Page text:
Maryland was chartered in 1632 as a refuge for English Catholics, although the colony’s religious mission was ultimately undermined by internal disputes. As did neighboring Virginia, colonial Maryland maintained an economy based on tobacco and bound labor.

Since the Reformation, Roman Catholics in England had faced persecution. Wanting to provide a place where they could worship freely, George Calvert, the first Lord Baltimore, envisioned an American haven for Catholics. Baltimore was a recent convert to Catholicism and had previously invested in several colonization schemes.

In 1632, King Charles I granted Baltimore’s request and issued a charter for a colony in the upper Chesapeake. The king was sympathetic to the plight of Catholics and Maryland was named in honor of his Catholic wife, Henrietta Maria. Unlike previous charters, Maryland’s named Baltimore and his heirs “absolute Lords and Proprietors,” essentially giving the Calvert family total control over the colony.

English colonists first reached Maryland in 1634, settling on the north side of the Potomac River at St. Mary’s City, the colony’s first capital. Within the first decade, settlers began erecting tobacco plantations and importing indentured servants to work them. The colonists established an elective assembly in 1638, although the governor and governor’s council were appointed by Lord Baltimore.

Economic success ensued, but religious tensions threatened the colony’s stability. Maryland had attracted both Protestants and Catholics from the start, although Baltimore gave the best lands to Catholic gentlemen and appointed Catholic governors and councilors.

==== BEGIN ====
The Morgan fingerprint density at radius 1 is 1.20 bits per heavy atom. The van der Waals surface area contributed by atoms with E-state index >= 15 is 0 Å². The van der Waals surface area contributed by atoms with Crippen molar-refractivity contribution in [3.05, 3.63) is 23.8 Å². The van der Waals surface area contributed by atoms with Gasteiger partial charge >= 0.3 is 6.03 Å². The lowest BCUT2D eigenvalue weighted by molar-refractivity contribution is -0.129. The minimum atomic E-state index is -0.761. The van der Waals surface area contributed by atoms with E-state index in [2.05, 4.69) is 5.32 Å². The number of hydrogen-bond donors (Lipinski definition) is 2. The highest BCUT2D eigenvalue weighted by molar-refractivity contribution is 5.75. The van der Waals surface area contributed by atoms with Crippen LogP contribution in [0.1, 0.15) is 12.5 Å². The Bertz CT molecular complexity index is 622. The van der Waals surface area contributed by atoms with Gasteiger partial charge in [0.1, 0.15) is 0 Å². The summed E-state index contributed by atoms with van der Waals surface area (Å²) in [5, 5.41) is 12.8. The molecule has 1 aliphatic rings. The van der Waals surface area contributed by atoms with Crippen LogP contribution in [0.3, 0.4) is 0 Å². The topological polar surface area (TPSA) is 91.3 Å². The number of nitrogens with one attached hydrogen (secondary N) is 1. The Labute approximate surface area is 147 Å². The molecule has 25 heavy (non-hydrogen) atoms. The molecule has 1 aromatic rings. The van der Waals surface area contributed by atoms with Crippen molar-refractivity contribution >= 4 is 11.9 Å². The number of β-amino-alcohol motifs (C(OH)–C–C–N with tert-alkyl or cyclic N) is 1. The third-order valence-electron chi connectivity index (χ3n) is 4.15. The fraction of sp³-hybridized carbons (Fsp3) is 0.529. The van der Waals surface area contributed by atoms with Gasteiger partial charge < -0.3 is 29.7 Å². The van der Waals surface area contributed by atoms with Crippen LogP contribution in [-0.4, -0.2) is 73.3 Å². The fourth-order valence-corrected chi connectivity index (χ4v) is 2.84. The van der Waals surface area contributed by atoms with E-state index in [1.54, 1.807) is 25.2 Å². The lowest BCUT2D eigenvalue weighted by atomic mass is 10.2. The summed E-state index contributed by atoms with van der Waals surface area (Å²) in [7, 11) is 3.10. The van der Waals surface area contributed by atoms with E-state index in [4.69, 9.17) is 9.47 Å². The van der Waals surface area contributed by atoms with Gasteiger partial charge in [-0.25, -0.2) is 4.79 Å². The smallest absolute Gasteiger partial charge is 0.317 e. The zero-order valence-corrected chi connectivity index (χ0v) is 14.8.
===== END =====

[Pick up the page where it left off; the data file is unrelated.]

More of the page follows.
In contrast, Protestants came over largely as indentured servants and were shut out of the political process. Inspired by the English Civil War, Protestant colonists seized control of the colony in 1644 in what was termed “the plundering time.”

Hoping to prevent future confrontation, Baltimore granted An Act Concerning Religion in 1649, guaranteeing that no person “professing to believe in Jesus Christ” would be “any ways troubled, molested, or discountenanced.” The first American law to ensure religious liberty, the act was intended to preserve the rights of Catholics, who had already become a minority in their own colony.

Religious strife continued nonetheless. During the Glorious Revolution of 1689, Protestants led by John Coode again seized the colony. This time, the Calverts did not regain control until 1715, when the family converted to Protestantism.

During the interim, the colonial assembly established the Anglican Church and barred Catholics from owning firearms and holding office. Thereafter religious conflicts abated as the population and economy diversified. In the late 17th century, African slaves replaced servants and became an important minority in the colony, constituting a third of Maryland’s population at the revolution.

In the northern counties, iron foundries were established and wheat farming appeared in the 1740s. Annapolis became the capital in 1694 and soon grew into a center of culture, boasting a newspaper, academy, and several clubs by the middle of the 18th century.

To the end of the colonial period, Catholics remained an important minority in Maryland. When the Maryland delegates signed the Declaration of Independence in 1776, one of the signatures belonged to Charles Carroll of Carrollton, a Catholic.